Essentially Nonoscillatory Postprocessing Filtering Methods

  • F. Lafon
  • S. Osher
Conference paper
Part of the ICASE/NASA LaRC Series book series (ICASE/NASA)


High order accurate centered flux approximations used in the computation of numerical solutions to nonlinear partial differential equations produce large oscillations in regions of sharp transitions. In this paper, we present a new class of filtering methods denoted by ENO-LS (Essentially Nonoscillatory Least Squares) which constructs an upgraded filtered solution that is close to the physically correct weak solution of the original evolution equation. Our method relies on the evaluation of a least squares polynomial approximation to oscillatory data using a set of points which is determined via the ENO framework.

Numerical results are given in one and two space dimensions for both scalar and systems of hyperbolic conversation laws. Computational running time, efficiency and robustness of the method are illustrated in various examples such as Riemann initial data for both Burger’s and Euler’s equations of gas dynamics. In all standard cases the filtered solution appears to converge numerically to the correct solution of the original problem. Some interesting results based on nonstandard central difference schemes, which exactly preserve entropy, and have been recently shown generally not to be weakly convergent to a solutiom of the conversation law, are also obtained using our filters.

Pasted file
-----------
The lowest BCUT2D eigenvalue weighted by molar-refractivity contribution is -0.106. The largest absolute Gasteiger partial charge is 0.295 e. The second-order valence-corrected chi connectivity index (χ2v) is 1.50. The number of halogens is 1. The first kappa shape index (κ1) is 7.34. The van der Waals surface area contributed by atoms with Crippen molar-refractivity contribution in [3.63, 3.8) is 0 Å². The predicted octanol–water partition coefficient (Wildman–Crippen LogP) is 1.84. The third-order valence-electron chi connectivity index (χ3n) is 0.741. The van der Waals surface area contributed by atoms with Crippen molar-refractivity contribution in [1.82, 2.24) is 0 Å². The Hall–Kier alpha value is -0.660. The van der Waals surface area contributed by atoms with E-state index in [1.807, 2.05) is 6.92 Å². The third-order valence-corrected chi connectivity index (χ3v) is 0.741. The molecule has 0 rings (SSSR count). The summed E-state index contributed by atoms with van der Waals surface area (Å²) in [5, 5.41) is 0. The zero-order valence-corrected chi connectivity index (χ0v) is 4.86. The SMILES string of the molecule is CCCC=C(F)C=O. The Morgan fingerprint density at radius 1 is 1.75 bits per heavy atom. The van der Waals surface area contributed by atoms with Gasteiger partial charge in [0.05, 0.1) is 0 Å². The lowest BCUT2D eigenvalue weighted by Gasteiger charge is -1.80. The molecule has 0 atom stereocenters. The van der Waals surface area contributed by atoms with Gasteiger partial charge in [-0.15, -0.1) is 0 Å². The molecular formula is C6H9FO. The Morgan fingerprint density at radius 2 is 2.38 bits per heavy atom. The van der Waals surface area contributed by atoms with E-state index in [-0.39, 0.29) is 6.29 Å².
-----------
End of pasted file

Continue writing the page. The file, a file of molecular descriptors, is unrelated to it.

Entropy Dinate 


Unable to display preview. Download preview PDF.

Unable to display preview. Download preview PDF.


  1. [1]
    B. Engquist, P. Lotstedt, and B. Sjogreen, Math. Comput., 52, 509 (1989).MathSciNetMATHCrossRefGoogle Scholar
  2. [2]
    A. Harten, B. Engquist, S. Osher, and S. Chakravarthy, J. Comput. Phys., 71, 231 (1987).MathSciNetMATHCrossRefGoogle Scholar
  3. [3]
    J. Goodman and P.D. Lax, Comm. Pure. Appl. Math., 41, 591 (1988).MathSciNetMATHCrossRefGoogle Scholar
  4. [4]
    T. Hou and P.D. Lax, Comm. Pure. Appl. Math., 44, 1 (1991).MathSciNetMATHCrossRefGoogle Scholar
  5. [5]
    F. Lafon and S. Osher, “High order filtering methods for approximating hyperbolic systems of conservation laws,” ICASE Report, 90-25, 1990, J. Comput. Phys., to appear (1992).Google Scholar
  6. [6]
    D. Levermore and J. Liu, to appear.Google Scholar
  7. [7]
    C-W. Shu and S. Osher, J. Comput. Phys., 77, 439 (1988).MathSciNetMATHCrossRefGoogle Scholar
  8. [8]
    C-W. Shu and S. Osher, J. Comput. Phys., 83, 32 (1989).MathSciNetMATHCrossRefGoogle Scholar
  9. [9]
    J. Von Neumann and R.D. Richtmyer, J. Appl. Phys., 21, 380 (1950).CrossRefGoogle Scholar
  10. [10]
    T. Zang, M. Hussaini, and D. Bushnell, AIAA J., 22, 13 (1984).MATHCrossRefGoogle Scholar
  11. [11]
    T. Zang, M. Kopriva, and M. Hussaini, “Pseudospectral Calculation of Shock Turbulence Interactions,” ICASE Report 83 - 14, 1983.Google Scholar

Copyright information

© Springer-Verlag New York, Inc. 1993

Authors and Affiliations

  • F. Lafon
    • 1
  • S. Osher
    • 2
  1. 1.C.E.A - CEL-VVilleneuve Saint GeorgesFrance
  2. 2.Department of MathematicsUniversity of CaliforniaLos AngelesUSA

Personalised recommendations